Carnival Splendor Cruise Review by for2une: Carnival Splendor Nov 7,2010 Engine Fire & cancelled cruise
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Carnival Splendor Nov 7,2010 Engine Fire & cancelled cruise
Our Carnival Splendor Cabin was 6209 on Deck 6, this turned out to be the most forward balcony cabin on the starboard side.
My wife Kaye and I planned a 7 day Mexican Riviera cruise with two other couples on Carnival Splendor, out of Long beach, CA, for November 7-14, 2010 - this was the fire at sea and cruise ship adrift sailing. After the cruise Kaye and I planned to catch the nearby Catalina Ferry to Catalina island for 3 days - the other couples were heading home after the cruise.
My plan and advice to the other couples went awry right away. Our first time to fly on JetBlue, I knew we were arriving early, around 8 AM the day of the cruise, but advised them, from multiple past experiences, that it was nice to get on board early - usually up to several hours before officially posted boarding times - to get lunch, learn your way around and make dining changes with the maitre d'. A lot of time I have gotten on board very unexpectedly early after a wait of an hour or More less. We were some of the first to pre-register at the pier and get our Sail and Sign cards (cabin key cards) probably during the 9AM hour. There was also a free Long Beach shuttle we rode just a few blocks away to the shops and restaurants near the Long beach waterfront. It was too early for breakfast and most places were closed - we lucked out by getting a special, no on the menu breakfast, prepared for us at the early opening Bubba Gump's. Coming out of breakfast one of our party got hit with bird droppings - our first warning of things to come. Waiting for the shuttle back to the pier, another one of our party stepped in sidewalk gum. One of our couple had come down with a cold before the cruise and that may have spread to another of us before it was all over. Small problems so far, back to the pier to check about boarding.
The Long Beach waiting area is very poorly set up - or at least it was for our boarding - no chairs and most people were left standing in crowded areas, just waiting. I tried to get us back to the ship about 45 minutes before what they said might be as early as 12:30 PM boarding and we were Group 1 - right after passengers needing assist and VIP's. Waiting until 1 Pm then 1:30 - again mostly standing in a large crowd, we learned the ship was late out of Cabo on it's last trip, and several hours late getting in - we did notice some people still coming off up to 1 PM or later. By the time they started our group - other people in other boarding group numbers were pressing in and getting in the way og the narrow opening for boarding, even when they were told to stand back - it was getting slightly "heated", because of frustrated people standing around too long. Even when we were let in and passed security there was another maze we had to stand and wait in for another 15-30 minutes, before finally boarding in a big rush of people.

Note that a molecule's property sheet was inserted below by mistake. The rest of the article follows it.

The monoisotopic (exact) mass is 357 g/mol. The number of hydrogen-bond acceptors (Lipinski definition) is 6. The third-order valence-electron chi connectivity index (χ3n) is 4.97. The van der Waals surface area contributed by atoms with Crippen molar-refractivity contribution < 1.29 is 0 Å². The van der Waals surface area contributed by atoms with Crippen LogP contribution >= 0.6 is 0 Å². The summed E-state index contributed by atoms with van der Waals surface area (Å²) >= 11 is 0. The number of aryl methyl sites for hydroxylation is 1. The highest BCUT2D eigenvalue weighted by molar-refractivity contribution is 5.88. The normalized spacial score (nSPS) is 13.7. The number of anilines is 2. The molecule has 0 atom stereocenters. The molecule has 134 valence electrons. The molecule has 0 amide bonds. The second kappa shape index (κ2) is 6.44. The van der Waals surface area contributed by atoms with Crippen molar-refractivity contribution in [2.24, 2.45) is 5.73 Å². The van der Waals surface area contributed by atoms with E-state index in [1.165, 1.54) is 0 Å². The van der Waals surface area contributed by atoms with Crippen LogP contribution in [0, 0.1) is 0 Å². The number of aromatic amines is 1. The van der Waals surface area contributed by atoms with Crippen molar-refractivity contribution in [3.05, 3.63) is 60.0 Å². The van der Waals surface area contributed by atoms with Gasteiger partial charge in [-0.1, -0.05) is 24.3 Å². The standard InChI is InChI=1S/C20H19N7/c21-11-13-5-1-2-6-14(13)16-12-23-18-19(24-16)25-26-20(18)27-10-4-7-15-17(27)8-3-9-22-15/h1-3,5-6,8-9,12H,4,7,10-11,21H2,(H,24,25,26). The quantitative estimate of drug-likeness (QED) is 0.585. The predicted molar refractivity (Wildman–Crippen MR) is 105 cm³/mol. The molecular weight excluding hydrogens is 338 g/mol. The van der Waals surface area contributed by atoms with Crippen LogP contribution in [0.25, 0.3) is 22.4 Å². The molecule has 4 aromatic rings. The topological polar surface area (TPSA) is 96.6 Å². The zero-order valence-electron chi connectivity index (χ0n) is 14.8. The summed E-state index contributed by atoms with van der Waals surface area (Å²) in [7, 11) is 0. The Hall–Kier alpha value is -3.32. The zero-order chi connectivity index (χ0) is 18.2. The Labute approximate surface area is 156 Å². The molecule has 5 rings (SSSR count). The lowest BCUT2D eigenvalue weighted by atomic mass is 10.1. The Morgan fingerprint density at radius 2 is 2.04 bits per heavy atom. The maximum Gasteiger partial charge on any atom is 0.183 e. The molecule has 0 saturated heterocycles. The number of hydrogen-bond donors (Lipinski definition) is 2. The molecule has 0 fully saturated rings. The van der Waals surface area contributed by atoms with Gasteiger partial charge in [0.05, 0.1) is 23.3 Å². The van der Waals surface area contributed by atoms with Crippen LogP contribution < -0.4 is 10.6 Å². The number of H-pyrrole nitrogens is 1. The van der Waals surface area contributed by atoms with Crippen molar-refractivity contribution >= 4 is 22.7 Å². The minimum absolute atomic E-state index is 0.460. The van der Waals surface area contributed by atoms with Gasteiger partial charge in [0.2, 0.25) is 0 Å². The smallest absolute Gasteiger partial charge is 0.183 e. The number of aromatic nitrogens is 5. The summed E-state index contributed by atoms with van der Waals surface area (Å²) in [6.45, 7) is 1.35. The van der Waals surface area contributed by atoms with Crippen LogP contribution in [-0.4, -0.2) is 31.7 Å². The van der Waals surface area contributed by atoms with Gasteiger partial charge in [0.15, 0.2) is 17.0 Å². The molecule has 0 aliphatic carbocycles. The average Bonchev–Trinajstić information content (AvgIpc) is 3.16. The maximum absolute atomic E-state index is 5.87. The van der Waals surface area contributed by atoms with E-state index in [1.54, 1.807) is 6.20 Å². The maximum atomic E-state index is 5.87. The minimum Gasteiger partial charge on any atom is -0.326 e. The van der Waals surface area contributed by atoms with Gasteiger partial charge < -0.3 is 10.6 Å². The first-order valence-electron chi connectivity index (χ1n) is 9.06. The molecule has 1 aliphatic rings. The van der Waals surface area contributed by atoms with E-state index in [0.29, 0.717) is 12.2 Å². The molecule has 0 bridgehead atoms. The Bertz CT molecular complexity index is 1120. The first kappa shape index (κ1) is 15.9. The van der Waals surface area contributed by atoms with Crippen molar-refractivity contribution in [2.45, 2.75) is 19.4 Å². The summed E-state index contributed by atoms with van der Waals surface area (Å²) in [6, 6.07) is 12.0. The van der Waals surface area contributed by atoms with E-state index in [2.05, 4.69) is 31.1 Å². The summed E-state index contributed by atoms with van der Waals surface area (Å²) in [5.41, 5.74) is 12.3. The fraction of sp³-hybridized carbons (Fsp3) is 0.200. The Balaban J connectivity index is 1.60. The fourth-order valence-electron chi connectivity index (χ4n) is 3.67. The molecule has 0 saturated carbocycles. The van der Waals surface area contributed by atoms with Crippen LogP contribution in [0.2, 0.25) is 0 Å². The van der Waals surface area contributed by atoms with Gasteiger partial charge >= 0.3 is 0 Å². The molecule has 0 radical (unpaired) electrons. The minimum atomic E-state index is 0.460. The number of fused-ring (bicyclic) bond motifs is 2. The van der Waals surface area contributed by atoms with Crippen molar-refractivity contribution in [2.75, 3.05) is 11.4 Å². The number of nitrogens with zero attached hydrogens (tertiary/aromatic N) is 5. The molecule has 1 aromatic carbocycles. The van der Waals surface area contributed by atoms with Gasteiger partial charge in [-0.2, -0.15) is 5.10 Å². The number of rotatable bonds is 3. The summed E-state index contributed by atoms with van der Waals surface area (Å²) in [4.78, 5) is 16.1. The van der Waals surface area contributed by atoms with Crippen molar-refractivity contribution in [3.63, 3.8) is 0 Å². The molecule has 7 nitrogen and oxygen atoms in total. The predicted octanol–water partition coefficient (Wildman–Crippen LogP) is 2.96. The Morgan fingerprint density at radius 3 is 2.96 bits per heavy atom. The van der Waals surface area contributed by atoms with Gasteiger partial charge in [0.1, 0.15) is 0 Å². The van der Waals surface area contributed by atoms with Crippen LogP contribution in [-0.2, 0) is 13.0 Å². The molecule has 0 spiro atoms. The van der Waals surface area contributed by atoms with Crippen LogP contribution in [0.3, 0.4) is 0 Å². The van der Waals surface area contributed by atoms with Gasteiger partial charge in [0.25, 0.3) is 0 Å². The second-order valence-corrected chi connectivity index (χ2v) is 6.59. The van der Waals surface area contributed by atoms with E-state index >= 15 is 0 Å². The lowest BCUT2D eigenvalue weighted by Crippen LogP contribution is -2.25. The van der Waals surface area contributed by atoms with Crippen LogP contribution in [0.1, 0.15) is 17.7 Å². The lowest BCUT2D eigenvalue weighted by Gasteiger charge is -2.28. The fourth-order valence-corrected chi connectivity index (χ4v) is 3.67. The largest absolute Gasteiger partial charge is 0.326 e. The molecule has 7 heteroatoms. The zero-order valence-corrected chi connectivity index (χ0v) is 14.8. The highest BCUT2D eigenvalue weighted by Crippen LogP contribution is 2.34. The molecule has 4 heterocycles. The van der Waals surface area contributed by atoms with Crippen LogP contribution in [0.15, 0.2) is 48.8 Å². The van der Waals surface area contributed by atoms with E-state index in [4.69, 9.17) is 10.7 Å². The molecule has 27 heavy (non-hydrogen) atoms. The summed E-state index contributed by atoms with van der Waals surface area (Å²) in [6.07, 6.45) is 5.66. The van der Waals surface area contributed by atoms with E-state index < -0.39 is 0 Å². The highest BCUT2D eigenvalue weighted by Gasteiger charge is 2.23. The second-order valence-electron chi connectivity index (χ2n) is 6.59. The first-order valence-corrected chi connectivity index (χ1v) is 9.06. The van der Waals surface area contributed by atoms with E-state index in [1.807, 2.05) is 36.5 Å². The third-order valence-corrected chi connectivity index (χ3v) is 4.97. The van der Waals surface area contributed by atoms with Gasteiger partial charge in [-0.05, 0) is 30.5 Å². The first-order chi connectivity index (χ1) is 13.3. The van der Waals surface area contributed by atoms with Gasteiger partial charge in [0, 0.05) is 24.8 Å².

Getting on board and trying to get out of the crowded lobby embarking area was frustrating - all but one direction was closed off and NONE of the elevators were working - they told us a Coast Guard exercise made them shut off the elevators for a while. So at the start we had no elevators. Essentially for the entire cruise there were no elevators - they did work for a short while the first evening and night, but not all of them were working so it was pretty useless to try to catch one that was working - another omen of things to come.
I thought the boarding was one of the worst and longest ever and my advice to arrive early turned out to be pretty worthless except for the early check in and getting Group 1. That first afternoon in our state rooms we did see every passenger got an approximately $22 credit on their account - I guess as an apology for the poor boarding - I guess Carnival thought it was pretty bad too.
On my advice and as I have done successfully on some other cruises and cruise lines, we planned to put some liquor in our luggage, not allowed, and also each bring a bottle of carry on wine which is supposed to be allowed. We even made a special stop on the way from the airport to stock up. I made the mistake of thinking it was OK to put the wine in our luggage so we wouldn't have to carry it around until boarding. I even checked my pack with one of the carry on wines in it. Carnival rummaged through all of our luggage, messing up clothes and seized all of it - even our carry on wine because I made the mistake of checking my pack and told the others to put theirs in their luggage. We did get it back at the end of the cruise, but that was another unexpected and frustrating start to the cruise.